Our team of experienced writers and editors follows a strict set of guidelines to ensure the highest quality content. We conduct thorough research, fact-check all information, and rely on credible sources to back up our claims. Our content is reviewed by subject-matter experts to ensure accuracy and clarity.

We believe in transparency and maintain editorial independence from our advertisers. Our team does not receive direct compensation from advertisers, allowing us to create unbiased content that prioritizes your interests.

A cathedral hull is a type of boat hull design used on a variety of different-sized boats. Looking much like a series of three interlocking V-shaped hulls, it is for this reason that the cathedral hull is often called a tri-hull design. The design actually uses a center V-type hull with a smaller V or sponson located on each side of the center V-hull. This hull design provides a very stable platform for the vessel and uses air trapped between the outer sponsons and inner hull to aid the vessel in coming up on plane, or flattening out on top of the water, once the boat reaches cruising speed. The hull has been used with great success in many types of boats, and while steady and stable, this design is known to ride harshly in rough water, creating noticeable bumping and over-the-bow spray.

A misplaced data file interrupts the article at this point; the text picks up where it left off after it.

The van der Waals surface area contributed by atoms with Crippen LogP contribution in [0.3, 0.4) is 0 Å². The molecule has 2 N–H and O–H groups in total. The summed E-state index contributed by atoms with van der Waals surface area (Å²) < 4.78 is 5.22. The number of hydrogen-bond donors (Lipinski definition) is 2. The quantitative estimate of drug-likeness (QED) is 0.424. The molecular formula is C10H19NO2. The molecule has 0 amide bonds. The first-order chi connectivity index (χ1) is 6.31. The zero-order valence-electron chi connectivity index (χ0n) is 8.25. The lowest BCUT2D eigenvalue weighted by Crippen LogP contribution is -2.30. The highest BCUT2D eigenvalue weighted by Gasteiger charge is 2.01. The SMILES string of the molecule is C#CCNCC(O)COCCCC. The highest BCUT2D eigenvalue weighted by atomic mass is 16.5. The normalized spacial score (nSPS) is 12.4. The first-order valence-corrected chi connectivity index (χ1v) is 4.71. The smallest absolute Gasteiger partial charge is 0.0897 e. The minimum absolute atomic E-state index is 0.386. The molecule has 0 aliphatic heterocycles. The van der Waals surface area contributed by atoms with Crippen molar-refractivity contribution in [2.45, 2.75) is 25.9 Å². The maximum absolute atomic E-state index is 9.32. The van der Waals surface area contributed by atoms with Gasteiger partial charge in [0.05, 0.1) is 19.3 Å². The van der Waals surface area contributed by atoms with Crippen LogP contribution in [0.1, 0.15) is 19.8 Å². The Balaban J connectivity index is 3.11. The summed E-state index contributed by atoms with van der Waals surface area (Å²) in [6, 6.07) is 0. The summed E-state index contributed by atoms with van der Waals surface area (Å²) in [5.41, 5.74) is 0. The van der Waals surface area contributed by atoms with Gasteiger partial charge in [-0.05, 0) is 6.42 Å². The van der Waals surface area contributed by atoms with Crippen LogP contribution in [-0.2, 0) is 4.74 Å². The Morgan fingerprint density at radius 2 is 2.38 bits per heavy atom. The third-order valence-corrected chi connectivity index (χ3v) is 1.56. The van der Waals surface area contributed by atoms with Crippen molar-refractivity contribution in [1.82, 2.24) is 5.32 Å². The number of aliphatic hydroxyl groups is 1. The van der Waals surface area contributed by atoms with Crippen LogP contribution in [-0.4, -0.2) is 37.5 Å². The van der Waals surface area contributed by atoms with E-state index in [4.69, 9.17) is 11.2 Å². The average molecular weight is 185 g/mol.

By using a design that essentially places three hulls in a series without taking up added space, the cathedral hull is a stable platform for fishing and recreation boats alike. Often used in the manufacture of deck boats, flat-decked boats are used to carry many passengers and allow them to lounge and walk around on deck. This hull provides stability for the vessel even when passengers stand on the edge of the deck. The outer sponson-like hulls provide a superior level of flotation and support when compared to other hull designs.

The cathedral hull is a single hull manufactured to function much like a double-outrigger canoe. By placing a small hull on each side of a larger hull, the design places a supporting hull in position to prevent tipping and rolling in semi-rough waters. The con to this hull design is that the hull rides very high in the water and creates a pounding effect in rough water as the hull slaps down on the crest of the waves. This slapping action also creates a great deal of spray over the bow of the boat, effectively soaking all passengers on board.